The spiral pass or spin pass is very useful in rugby. You use it with other types of pass for moving the ball around the field searching for weakness in defence.
It`s easier to make a good pass when you are confident about how you hold and handle the ball.
Make sure you build your passing skills on good handling.
and the rugby passing basics.
The spiral pass and the spin pass are one and the same thing. It`s used frequently in most top class games of rugby.
You will find it useful in a wide range of situations. Backs tend to use it rather than the forwards.
You use it particularly for fast delivery and for longer passes. It looks good and is useful when used between skillful players.
It`s also good for quick line-outs.
But it tends to be overused.
When your target receives this pass the ball is spinning rapidly and is much more difficult to catch than a normal pass.
If you are new to the game or still working on your skills, aim to perfect other passes first.
This is especially true if you're a young player.
Even if you have the best spin pass in the world it may harm your team effort if your team mates are unable to catch a spinning ball.
Stand out by making others look good. Make passes they can catch!
Remember, use the spiral pass or spin pass when it is the best pass for the job and when you are sure your target is able to catch a spinning ball.
The actual spin is applied when you pull up strongly with the fingers of your outside hand, rotating the ball by rolling it off the thumb of your inside hand.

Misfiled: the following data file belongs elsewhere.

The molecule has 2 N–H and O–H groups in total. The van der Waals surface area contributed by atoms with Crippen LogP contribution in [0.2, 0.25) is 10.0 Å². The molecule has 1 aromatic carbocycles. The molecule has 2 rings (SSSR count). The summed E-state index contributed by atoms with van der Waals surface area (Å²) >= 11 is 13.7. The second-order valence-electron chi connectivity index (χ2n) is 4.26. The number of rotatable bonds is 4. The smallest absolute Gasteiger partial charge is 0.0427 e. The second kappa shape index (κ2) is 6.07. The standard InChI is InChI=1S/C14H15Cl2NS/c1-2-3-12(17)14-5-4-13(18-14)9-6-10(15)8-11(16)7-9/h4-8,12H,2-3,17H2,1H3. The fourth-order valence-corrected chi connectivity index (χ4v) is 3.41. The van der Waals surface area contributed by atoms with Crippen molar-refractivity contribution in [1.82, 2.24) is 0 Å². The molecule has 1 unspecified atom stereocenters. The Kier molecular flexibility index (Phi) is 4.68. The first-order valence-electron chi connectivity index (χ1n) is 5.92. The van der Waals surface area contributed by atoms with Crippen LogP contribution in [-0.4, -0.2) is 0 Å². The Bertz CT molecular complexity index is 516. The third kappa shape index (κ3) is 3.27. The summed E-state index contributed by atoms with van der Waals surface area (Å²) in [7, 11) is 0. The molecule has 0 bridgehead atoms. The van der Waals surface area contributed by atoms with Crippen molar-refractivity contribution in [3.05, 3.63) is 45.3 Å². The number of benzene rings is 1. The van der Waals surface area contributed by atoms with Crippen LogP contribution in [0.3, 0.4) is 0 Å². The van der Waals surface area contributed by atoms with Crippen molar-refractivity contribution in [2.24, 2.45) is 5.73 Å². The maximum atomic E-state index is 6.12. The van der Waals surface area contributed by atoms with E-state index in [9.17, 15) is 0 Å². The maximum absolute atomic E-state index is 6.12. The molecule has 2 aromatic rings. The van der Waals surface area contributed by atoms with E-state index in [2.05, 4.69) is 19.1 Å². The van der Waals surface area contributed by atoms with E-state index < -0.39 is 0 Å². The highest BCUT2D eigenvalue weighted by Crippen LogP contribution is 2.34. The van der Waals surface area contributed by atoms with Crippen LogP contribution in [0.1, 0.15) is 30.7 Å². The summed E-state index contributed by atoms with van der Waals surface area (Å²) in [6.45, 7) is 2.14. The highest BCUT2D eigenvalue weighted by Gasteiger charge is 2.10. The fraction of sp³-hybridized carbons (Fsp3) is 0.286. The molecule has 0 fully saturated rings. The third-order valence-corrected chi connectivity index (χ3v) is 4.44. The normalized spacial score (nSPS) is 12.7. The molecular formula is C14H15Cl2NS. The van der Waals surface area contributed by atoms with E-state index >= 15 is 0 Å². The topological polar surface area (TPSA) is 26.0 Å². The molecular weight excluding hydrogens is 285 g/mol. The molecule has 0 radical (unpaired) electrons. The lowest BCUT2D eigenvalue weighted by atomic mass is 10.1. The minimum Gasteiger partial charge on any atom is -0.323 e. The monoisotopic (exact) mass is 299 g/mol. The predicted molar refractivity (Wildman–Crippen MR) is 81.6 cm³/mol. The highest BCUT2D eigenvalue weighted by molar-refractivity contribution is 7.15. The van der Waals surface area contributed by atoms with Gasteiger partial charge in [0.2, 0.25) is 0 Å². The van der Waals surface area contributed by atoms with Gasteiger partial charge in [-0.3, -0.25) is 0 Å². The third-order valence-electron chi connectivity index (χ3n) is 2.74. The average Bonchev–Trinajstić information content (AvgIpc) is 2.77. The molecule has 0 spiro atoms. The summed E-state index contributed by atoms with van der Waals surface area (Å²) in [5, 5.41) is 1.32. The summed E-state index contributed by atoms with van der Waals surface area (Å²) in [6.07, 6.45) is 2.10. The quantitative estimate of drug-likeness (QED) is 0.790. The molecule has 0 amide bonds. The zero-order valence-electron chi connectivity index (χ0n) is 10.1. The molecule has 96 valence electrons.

Spin a rugby ball. Step 1.
Try this first, so you get the ball spinning.
Hold the ball in the "cage" grip (see the core skills page on handling).
I like to have each thumb on a seam and each set of fingers
along a seam.
Spin a rugby ball. Step 2.
Change your grip slightly
so you are holding the ball with
just the fingers of one hand,
just the thumb of your other.
Spin a rugby ball. Step 3.
With your thumb, apply slight pressure to help it stay in position when your fingers push the ball against it.
With your fingers pull up and in - a flicking motion.
The ball will spin.
Slightly "lobbing" the ball may help you keep control.
Aim for a good even spin, rotating smoothly along the whole length of the ball.
Change the fingers you use and the thumb you use and the ball will spin in the opposite direction.
When you've got it, go back to the cage grip and now with all fingers and thumbs on the ball get the ball spinning.
Practice this part of the pass before adding the swinging arms and pushing the ball to the target.
This is a two handed pass.
Turn your body towards the target. This improves your aim and helps protect your softer body parts from tacklers.
Similar action to the normal rugby pass but apply spin to the ball for improved speed and accuracy.
To make the pass you draw your arms to one side of your body then swing your arms across in front of your body.
Release the ball and follow through with your arms and fingers so your pass is accurate.
Players hold the ball in different ways when they spiral pass or spin pass the ball.
You could try this one first.
A grip to spin pass
Your "outside" hand is more towards the rear of the ball, pushing towards the target, your fingers spinning the ball.
Your "inside" hand is more towards the front of the ball, your thumb helping to spin and your fingers guiding the ball.
You can do it just as well with the cage grip and the ball turned legthways across your body.
You use this pass for medium and long passes.
The longer your intended spiral pass or spin pass the more you need upper body and arm strength.
You can practice the spin pass alone.
Simply pass the ball vertically.
Aim to send it straight up like a rocket, spinning as it goes.
Then for the real pass just adjust your arms to send it to the target.
Spin pass or spiral pass main points
That`s the spiral pass. It`s good and useful - but not for all situations!
Make sure you are a complete player - master all the other passesand put them in a spin with a side step!